May 25, 2017
America is deeply divided. High levels of economic inequality and a broken political system have left people anxious about, resentful of, and disenchanted by the government, whether because they feel immigrants and other minorities have take advantage of policies that favor them over the rest, or because they believe elites have rigged the system at their expense.
This murky brew of emotions can be put into a single question: Whose fault is it?
When so many Americans think that there’s more that separates than unifies them, is there a way to move past this “us versus them” populism? And is there a way to look beyond the political divide, find common ground, and ensure that there are mechanisms for people to participate in politics and, ultimately, rebuild their trust in democracy as we know it?
The short answer is “yes.” The longer, and more complicated, answer is what New America Director of Studies Mark Schmitt, joined by Yascha Mounk, Peter Wehner, Lydia Bean, Vanessa Williamson, and Dorian Warren, discussed at New America’s annual conference—and it’s an answer that speaks to the need for radical empathy and a belief in a shared fate.
Mounk, a New America senior fellow, argued that in order to understand the chaos of American democracy today, it’s important to think about it not in binary terms, but as “a series of interlocking series of causes”: it’s not either the economy and the consequences of globalization and automation or demographic changes and the rise of identity politics; it’s all of those things—together. The driving forces of populism today, explained Wehner, a senior fellow at the Ethics & Public Policy Center, are of course influenced by bigotry and homophobia, but they are also very much a result of real phenomena and legitimate concerns.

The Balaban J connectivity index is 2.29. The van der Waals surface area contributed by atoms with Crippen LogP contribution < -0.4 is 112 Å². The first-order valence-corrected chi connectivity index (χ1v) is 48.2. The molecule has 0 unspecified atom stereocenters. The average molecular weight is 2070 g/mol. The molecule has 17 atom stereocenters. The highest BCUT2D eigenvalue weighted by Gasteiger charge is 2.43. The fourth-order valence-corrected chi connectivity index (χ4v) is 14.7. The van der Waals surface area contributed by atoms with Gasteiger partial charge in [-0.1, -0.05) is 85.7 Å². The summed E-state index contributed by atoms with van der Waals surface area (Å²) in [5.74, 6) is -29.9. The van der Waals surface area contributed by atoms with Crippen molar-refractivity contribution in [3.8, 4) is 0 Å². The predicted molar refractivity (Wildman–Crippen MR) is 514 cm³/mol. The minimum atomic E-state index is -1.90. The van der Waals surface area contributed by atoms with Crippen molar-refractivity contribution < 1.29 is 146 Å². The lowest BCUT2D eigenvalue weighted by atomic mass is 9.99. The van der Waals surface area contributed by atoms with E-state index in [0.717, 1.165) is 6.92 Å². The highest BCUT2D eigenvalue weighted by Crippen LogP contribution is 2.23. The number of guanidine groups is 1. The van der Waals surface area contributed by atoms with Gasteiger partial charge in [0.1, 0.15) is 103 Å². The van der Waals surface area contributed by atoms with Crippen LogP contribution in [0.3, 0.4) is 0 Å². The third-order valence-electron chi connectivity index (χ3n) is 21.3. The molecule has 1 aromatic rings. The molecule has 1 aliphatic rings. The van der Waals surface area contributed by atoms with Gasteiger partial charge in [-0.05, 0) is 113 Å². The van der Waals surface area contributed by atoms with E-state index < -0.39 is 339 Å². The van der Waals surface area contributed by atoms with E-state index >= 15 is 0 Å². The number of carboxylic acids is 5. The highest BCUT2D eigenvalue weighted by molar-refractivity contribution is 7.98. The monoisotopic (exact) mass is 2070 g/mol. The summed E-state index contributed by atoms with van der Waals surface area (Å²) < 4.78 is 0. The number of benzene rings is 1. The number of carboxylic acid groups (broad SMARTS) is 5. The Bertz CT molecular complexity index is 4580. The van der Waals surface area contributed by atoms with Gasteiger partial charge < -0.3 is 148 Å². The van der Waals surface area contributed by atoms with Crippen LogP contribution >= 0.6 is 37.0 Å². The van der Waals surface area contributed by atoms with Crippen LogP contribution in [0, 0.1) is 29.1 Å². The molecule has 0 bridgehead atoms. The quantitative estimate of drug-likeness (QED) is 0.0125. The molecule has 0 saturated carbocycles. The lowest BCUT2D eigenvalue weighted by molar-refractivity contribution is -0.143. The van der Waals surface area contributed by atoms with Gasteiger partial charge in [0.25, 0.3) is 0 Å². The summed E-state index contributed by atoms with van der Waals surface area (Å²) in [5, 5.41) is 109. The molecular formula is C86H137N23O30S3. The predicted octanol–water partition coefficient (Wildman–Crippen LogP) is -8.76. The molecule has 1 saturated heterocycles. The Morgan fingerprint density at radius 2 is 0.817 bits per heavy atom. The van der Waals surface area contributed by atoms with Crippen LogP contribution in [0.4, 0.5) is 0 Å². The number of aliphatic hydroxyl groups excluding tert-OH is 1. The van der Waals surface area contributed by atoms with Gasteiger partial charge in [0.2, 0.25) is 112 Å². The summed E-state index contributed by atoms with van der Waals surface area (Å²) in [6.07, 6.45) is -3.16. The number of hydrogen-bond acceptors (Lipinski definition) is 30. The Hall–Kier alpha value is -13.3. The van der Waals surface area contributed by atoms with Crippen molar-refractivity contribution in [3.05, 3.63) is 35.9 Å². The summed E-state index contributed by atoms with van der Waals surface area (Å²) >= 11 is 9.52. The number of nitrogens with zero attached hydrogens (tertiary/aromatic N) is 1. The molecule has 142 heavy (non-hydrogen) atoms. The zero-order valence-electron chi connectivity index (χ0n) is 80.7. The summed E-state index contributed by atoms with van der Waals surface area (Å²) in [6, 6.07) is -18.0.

An influx of immigrants over the last several decades has altered the cultural and racial makeup of the United States. Changing social hierarchies—thanks, in no small part, to the Civil Rights Movement as well as a series of other progressive victories—has meant that some dominant groups have begun to see their social and economic standing fall in relation to the rest of society. And more than that, they aren’t prepared to deal with this change. At the same time, an epic economic shift—fueled by the rise of high-skilled labor and low wage jobs—has “made it harder for Americans to find an earned social identity, so they end up focusing on other identities,” Mounk pointed out. The working class has come to see itself as the white working class. These slow, incremental changes could no longer be ignored by those affected by it, and this has made people see politics as a zero-sum game: a competition between them and everyone else over scarce resources and a battle over what it means to be “a thriving American today.”
According to Wehner, many Americans see these challenges as insurmountable at least in part because “the political system and its institutions, whose responsibility is to rise to the moment and reassure those who feel vulnerable, have failed to do so.” A lack of leadership, among both the Democratic and Republican parties, in putting forth solutions to this democratic crisis has left a leadership vacuum—one that has been filled by those who have decided to address fear in a way that has only widened already yawning social and political cleavages.
No one said that these divisions can’t be conquered, though. The array of solutions that have been put forward—particularly ubiquitous since November—are both long and short term. But what they all have in common is an attempt to find ways to make American democracy evolve to serve a country that has grown and changed by engaging people at the community level, ensuring that there are mechanisms for people to participate in meaningful ways, find common ground, and rebuild their trust in democracy.